- Be a smooth-operator – Yeah, just like that song by Sade (really showing my age here), avoid being too aggressive with the accelerator pedal. Smooth and gentle acceleration is key. If you’re driving an automatic, the transmission’s ECU will know when to shift for you and the most efficient time, and if you’re driving a manual do remember that your car usually makes its peak power well before redline, anything after that and you’re not making any power, just noise. So it doesn’t matter if you’re driving from coast to coast, LA to Chicago, just be a smooth operator (sorry).
- Maintenance – And last but by no means least, keep your vehicle in optimum running condition. As cliché as it sounds, if you take good care of your car, it’ll take good care of you. At the very least, adhere to the manufacturer recommended service intervals; remember, prevention is always better (and cheaper) than cure. Cars have warning lights for a reason, if one suddenly appears, get it checked as soon as possible, because the car is telling you it needs attention, it’s not well, so don’t ignore it. It’s like detecting an illness early on, and nipping it in the bud. General rule of thumb, the longer you wait, the costlier it’s going to be. A properly maintained and mechanically well-sorted car will always be more fuel-efficient than one that’s not.
The Mazda Challenge, hardly any ‘Zoom-Zoom’…on the way there anyway.
To emerge tops was quite simple really; the car in each category that used the least amount of fuel to get to Johor Bahru from PJ, wins. And in the spirit of fairness and equality, winners would be crowned in each of the three categories comprising the Mazda2, Mazda3 and CX-5. Air-conditioning systems were all set to a comfortable level and then sealed. The organizers also sealed the fuel tanks, bonnet and even the wing-mirrors, to stop us from ‘folding’ them in to create less wind-resistance, not that we would have…ahem. Time penalties would be implemented for those who show up at the designated check-points too early or too late too.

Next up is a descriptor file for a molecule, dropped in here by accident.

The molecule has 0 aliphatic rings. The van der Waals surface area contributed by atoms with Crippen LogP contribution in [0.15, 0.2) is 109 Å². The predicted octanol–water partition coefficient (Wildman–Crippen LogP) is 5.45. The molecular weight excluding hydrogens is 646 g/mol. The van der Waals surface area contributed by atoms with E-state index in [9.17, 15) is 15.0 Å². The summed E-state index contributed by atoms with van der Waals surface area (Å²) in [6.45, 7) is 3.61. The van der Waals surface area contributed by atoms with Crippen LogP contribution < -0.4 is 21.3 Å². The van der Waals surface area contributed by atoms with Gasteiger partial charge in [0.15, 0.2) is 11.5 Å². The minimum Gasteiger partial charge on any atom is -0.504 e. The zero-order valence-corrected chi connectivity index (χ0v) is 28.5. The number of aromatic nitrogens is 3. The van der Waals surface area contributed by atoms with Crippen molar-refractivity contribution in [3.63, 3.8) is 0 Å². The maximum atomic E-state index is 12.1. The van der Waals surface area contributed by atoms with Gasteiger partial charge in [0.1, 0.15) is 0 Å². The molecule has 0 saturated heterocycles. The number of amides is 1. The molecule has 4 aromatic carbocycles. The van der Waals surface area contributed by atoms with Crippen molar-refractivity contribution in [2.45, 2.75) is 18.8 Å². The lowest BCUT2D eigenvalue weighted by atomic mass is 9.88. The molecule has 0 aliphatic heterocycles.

To cut a long story short because an FC drive is really boring, and we took almost a whole day to get to JB, the Malaysian Motoring Media put up a tremendous show. I for one was seriously impressed with the results that some of my peers achieved. The winners in each category were as follows:
Mazda2 – Dannis Tan & Izwaashura Sadali: 2.78L per 100km
Mazda3 – Yap Kam Foo & Durrani Sharom: 2.99L per 100km
Mazda CX5 – Chew Wooi Foo & Sim Soon Ming: 1.98L per 100km! (pictured below)
That last entry for the CX-5 category has actually caused a huge controversy and a rather unfortunate backlash for Mazda Malaysia when the result was posted on their official social media page. As fuel-efficient as the new Mazda Skyactiv engines are, it really does seem quite unbelievable to travel a total distance of 348.3kms and only use 6.9-litres of fuel, burning less than two-litres of fuel for every 100km. Even hybrids can’t achieve that.